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Marines listen to prayers during the memorial service Friday for Cpl. Thomas Saba, who was killed in Iraq last week.
Marines listen to prayers during the memorial service Friday for Cpl. Thomas Saba, who was killed in Iraq last week. (Megan McCloskey / S&S)

MARINE CORPS AIR STATION FUTENMA, Okinawa — Cpl. Thomas Saba was due to get out of the Marine Corps.

But after being inspired to join the service by the events of Sept. 11, 2001, he wasn’t ready to leave his unit and watch it deploy to war without him. So he extended.

The 30-year-old crew chief was killed just a few weeks into his deployment when his CH-46 Sea Knight helicopter was shot down near Fallujah, Iraq, on Feb. 7.

Saba, of Toms River, N.J., was assigned to Okinawa-based Marine Medium Helicopter Squadron 262, Marine Aircraft Group 36, 1st Marine Aircraft Wing. The deployment was the squad’s first since Vietnam.

At a memorial service Friday, at which mourners crammed into the tiny Futenma chapel, friends said Saba’s smile left a lasting impression.

“He seemed never to have a bad day,” Master Gunnery Sgt. Wayne Williams wrote in a letter from Iraq that his wife, Sheila, read at the service. “He would come to work day after day laughing and motivating his fellow Marines.”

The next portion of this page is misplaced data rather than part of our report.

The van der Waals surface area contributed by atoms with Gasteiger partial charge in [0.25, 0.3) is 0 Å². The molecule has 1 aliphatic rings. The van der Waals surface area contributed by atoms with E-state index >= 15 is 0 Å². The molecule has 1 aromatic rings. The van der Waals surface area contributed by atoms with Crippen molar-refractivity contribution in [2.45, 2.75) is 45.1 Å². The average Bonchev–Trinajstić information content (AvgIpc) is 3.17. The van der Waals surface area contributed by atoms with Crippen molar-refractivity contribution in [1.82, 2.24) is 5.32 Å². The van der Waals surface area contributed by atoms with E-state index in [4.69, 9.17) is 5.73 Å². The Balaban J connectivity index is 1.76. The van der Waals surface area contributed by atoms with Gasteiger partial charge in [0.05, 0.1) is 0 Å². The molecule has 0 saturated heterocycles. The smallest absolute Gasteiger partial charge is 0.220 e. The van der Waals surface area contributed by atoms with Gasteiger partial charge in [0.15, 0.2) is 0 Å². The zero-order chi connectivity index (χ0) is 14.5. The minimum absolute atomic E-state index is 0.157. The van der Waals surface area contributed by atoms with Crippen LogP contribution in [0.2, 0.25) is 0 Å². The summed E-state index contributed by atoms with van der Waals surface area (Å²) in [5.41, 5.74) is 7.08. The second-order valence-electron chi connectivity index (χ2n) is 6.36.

Calling Saba “a memorable, memorable Marine,” Group 36’s commander, Col. John Collins, talked about flying with him.

“I remember looking across the cockpit and seeing that smile on his face. That grin from ear to ear,” Collins said, recalling that at one point Saba keyed the mike and said: “Some days I can’t believe I get paid for this.”

Saba also was a dedicated teacher, who, as an older corporal, looked out for the younger guys, said Staff Sgt. Phillip White.

“He loved to mentor the junior crew chiefs,” White wrote in a letter his wife, Erika, read at the service.

Capt. Jason Barnes, a pilot who flew with Saba for about a year, said when he needed to know the nuances of a system, he went to Saba.

“He always made me feel confident,” Barnes said, after holding up his notebook and showing where he had written down one such procedural explanation from Saba.

Saba also endeared himself to the families of his fellow Marines.

Gracious and polite, he made sure to thank the wives for holiday celebrations and get-togethers, Amy McGuinness said.

Erika White, teary-eyed with a voice barely above a whisper, said she cherishes funny photos she has from a Thanksgiving Saba spent at her house. They were trying to take a group picture but her daughter wasn’t sitting still for the shot. Instead, she constantly was reaching out for Saba.

Her husband wrote in his letter that Saba always stood out “in the crowds that loved to be around him.”

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